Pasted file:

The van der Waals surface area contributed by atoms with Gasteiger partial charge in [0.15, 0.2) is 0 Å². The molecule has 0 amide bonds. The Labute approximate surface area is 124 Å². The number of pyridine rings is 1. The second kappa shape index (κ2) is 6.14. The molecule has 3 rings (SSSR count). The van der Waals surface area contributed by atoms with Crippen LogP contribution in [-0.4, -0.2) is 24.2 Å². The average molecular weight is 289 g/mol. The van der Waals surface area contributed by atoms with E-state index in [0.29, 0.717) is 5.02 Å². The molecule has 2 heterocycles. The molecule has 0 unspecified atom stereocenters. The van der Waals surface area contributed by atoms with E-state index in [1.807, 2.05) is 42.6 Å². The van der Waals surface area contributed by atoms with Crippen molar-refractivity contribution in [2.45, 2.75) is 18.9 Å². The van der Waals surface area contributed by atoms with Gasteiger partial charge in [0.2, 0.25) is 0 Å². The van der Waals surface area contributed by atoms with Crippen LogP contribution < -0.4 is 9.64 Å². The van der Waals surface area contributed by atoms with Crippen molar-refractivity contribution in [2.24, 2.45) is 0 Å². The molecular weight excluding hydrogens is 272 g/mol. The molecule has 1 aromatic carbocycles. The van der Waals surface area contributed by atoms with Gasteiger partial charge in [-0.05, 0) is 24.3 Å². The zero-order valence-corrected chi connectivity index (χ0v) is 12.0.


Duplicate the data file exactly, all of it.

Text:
The van der Waals surface area contributed by atoms with Gasteiger partial charge in [0.15, 0.2) is 0 Å². The molecule has 0 amide bonds. The Labute approximate surface area is 124 Å². The number of pyridine rings is 1. The second kappa shape index (κ2) is 6.14. The molecule has 3 rings (SSSR count). The van der Waals surface area contributed by atoms with Crippen LogP contribution in [-0.4, -0.2) is 24.2 Å². The average molecular weight is 289 g/mol. The van der Waals surface area contributed by atoms with E-state index in [0.29, 0.717) is 5.02 Å². The molecule has 2 heterocycles. The molecule has 0 unspecified atom stereocenters. The van der Waals surface area contributed by atoms with E-state index in [1.807, 2.05) is 42.6 Å². The van der Waals surface area contributed by atoms with Crippen molar-refractivity contribution in [2.45, 2.75) is 18.9 Å². The van der Waals surface area contributed by atoms with Gasteiger partial charge in [0.2, 0.25) is 0 Å². The van der Waals surface area contributed by atoms with Crippen LogP contribution < -0.4 is 9.64 Å². The van der Waals surface area contributed by atoms with Crippen molar-refractivity contribution in [2.24, 2.45) is 0 Å². The molecular weight excluding hydrogens is 272 g/mol. The molecule has 1 aromatic carbocycles. The van der Waals surface area contributed by atoms with Gasteiger partial charge in [-0.05, 0) is 24.3 Å². The zero-order valence-corrected chi connectivity index (χ0v) is 12.0.